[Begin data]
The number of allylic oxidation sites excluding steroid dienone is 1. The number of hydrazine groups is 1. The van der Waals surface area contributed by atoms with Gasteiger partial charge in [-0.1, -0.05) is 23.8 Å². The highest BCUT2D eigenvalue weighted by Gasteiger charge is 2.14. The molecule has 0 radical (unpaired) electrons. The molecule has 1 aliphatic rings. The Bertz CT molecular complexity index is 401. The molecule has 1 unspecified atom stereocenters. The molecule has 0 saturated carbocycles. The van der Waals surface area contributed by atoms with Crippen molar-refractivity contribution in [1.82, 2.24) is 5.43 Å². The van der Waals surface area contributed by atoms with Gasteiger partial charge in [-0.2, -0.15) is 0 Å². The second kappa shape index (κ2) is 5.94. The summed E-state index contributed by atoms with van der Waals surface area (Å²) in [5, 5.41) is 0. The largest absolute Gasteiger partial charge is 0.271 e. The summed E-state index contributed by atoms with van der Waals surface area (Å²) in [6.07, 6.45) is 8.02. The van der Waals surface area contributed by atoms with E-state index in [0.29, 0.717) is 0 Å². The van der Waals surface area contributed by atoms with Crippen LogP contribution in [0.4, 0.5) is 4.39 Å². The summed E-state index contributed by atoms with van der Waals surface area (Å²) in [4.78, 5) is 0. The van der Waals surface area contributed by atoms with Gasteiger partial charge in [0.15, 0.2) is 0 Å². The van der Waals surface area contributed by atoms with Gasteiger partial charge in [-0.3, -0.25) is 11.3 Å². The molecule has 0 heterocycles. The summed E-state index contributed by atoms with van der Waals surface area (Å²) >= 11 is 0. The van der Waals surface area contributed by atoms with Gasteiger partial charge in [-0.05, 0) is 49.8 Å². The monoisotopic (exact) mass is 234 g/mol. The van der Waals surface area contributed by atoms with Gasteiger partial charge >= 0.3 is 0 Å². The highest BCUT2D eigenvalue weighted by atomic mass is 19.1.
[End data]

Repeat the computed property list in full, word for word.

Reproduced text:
The number of allylic oxidation sites excluding steroid dienone is 1. The number of hydrazine groups is 1. The van der Waals surface area contributed by atoms with Gasteiger partial charge in [-0.1, -0.05) is 23.8 Å². The highest BCUT2D eigenvalue weighted by Gasteiger charge is 2.14. The molecule has 0 radical (unpaired) electrons. The molecule has 1 aliphatic rings. The Bertz CT molecular complexity index is 401. The molecule has 1 unspecified atom stereocenters. The molecule has 0 saturated carbocycles. The van der Waals surface area contributed by atoms with Crippen molar-refractivity contribution in [1.82, 2.24) is 5.43 Å². The van der Waals surface area contributed by atoms with Gasteiger partial charge in [-0.2, -0.15) is 0 Å². The second kappa shape index (κ2) is 5.94. The summed E-state index contributed by atoms with van der Waals surface area (Å²) in [5, 5.41) is 0. The largest absolute Gasteiger partial charge is 0.271 e. The summed E-state index contributed by atoms with van der Waals surface area (Å²) in [6.07, 6.45) is 8.02. The van der Waals surface area contributed by atoms with E-state index in [0.29, 0.717) is 0 Å². The van der Waals surface area contributed by atoms with Crippen LogP contribution in [0.4, 0.5) is 4.39 Å². The summed E-state index contributed by atoms with van der Waals surface area (Å²) in [4.78, 5) is 0. The van der Waals surface area contributed by atoms with Gasteiger partial charge in [0.15, 0.2) is 0 Å². The van der Waals surface area contributed by atoms with Gasteiger partial charge in [-0.3, -0.25) is 11.3 Å². The molecule has 0 heterocycles. The summed E-state index contributed by atoms with van der Waals surface area (Å²) >= 11 is 0. The van der Waals surface area contributed by atoms with Gasteiger partial charge in [-0.05, 0) is 49.8 Å². The monoisotopic (exact) mass is 234 g/mol. The van der Waals surface area contributed by atoms with Gasteiger partial charge >= 0.3 is 0 Å². The highest BCUT2D eigenvalue weighted by atomic mass is 19.1.